Influencer agency Billion Dollar Boy creates new unit for emerging tech — like generative AI

Influencer agency Billion Dollar Boy last week created a new division, called Muse, to incorporate generative AI and other emerging technologies into its offerings to clients.

This comes as influencer marketing agencies continue to experiment with AI tools for everything from creator search and discovery to content generation. Billion Dollar Boy, which recently expanded to New York and New Orleans from its U.K. headquarters, has been developing its own creator management platform using AI to improve matching influencers to the right brands and campaigns.

Muse will be headed by Becky Owen, former head of creator innovations at Meta and currently the agency’s chief marketing and innovation officer. The company said this unit will be supported by a “growing” department consisting of the business and creative leads. Before heading the unit, Owen also oversaw independent research that surveyed 6,000 creators, consumers and marketers in the U.S. and U.K. focusing on generative AI in the creator economy.

The study showed three in five consumers preferred creator content designed using the technology, and four in five creators saw better audience engagement with that content. Participants were aged 16 and up, made up of 1,000 content creators and 1,000 senior marketing decision makers, as well as consumers.

“The tech makes the content stand out in users’ feeds because of the unusual and unique production qualities,” Owen said. “AI straddles the real and the hyper-real, making it easy for consumers to relate to, while also enabling the creator to take the content beyond the possibilities of the real world.”

Three household retail brands that Muse could not name are piloting partnerships to launch their first generative AI-produced creator content — two of which are global luxury fashion brands. The agency said it saw twice the engagement rates across the campaigns on average when comparing the AI content versus the regular content. Specific figures to support this claim were not provided.

The team will also be led by Thomas Walters, CEO and cofounder of Billion Dollar Boy, who hopes generative AI will help “improve future activations.” The company said the unit will also test other emerging areas, including virtual reality, augmented reality and virtual influencers. The agency previously worked on campaigns with brands like Heinekein Silver’s metaverse launch and clothing brand H&M’s new digital wardrobe in its first virtual influencer campaign.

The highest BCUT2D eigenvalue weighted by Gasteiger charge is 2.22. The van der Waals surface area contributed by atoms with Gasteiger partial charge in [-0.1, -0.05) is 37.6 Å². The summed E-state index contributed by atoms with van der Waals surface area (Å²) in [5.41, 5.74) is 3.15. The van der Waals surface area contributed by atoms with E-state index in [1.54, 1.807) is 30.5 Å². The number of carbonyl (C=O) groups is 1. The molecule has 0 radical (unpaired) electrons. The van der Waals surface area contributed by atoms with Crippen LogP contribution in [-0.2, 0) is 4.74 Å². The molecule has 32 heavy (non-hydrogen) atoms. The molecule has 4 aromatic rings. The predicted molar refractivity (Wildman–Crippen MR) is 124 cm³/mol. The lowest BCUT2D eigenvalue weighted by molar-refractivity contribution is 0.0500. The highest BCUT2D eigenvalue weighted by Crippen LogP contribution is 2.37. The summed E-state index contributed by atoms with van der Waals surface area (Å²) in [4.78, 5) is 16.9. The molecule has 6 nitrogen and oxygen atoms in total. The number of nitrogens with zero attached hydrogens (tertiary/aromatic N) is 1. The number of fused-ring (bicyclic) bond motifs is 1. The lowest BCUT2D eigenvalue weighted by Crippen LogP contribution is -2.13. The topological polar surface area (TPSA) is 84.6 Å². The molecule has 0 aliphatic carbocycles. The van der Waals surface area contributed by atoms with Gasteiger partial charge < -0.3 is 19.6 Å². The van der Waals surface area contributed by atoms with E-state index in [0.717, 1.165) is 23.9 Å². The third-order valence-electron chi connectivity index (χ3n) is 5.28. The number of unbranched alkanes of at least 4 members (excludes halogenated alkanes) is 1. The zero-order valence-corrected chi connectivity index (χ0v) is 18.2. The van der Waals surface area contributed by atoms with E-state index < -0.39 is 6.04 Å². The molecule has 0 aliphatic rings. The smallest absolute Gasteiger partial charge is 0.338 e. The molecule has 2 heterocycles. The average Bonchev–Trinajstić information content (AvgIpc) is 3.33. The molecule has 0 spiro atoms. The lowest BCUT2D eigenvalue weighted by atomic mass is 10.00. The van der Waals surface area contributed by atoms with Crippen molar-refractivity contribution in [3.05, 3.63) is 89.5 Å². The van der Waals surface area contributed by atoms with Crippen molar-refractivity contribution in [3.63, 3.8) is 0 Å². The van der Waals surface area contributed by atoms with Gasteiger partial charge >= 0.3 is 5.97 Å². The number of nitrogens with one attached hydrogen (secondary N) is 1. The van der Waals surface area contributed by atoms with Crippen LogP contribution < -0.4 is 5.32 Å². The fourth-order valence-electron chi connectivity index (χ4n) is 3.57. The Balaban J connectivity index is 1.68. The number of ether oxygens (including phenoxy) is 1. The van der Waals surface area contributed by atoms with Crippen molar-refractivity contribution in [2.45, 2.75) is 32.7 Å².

“We’ve seen the success virtual influencer campaigns have had for similar reasons, delivering 11x ad recall in some cases,” Owen added, referring to H&M’s virtual influencers.

Social-focused agencies have turned to AI for scaling content as demands have increased. Brick and mortar brands in particular are “reshaping expectations” with younger generations of digital natives and frequent online shoppers, said Brandon Murphy, head of strategy at content-focused agency Trade School, a part of parent company Guided By Good.

“What millennials and Gen Z both want is instant gratification,” Murphy said. “They consume more content online than other generations and want a seamless experience between content and commerce.”

Beatly, a full-service influencer marketing platform, said it is also testing several AI tools for “upcycling” creator content. Guilherme Gomes, CEO of Beatly, explained that it’s used for simple tasks so far, like improving the quality and backgrounds of the content. The platform said it works with more than 250 million creators to connect brands through programmatic ads on channels from digital out-of-home to connected TV.

“But it feels quite inevitable that soon we will start experimenting more with AI for content creation itself — or at least start casting more virtual influencers as they start appearing more and more,” Gomes said.

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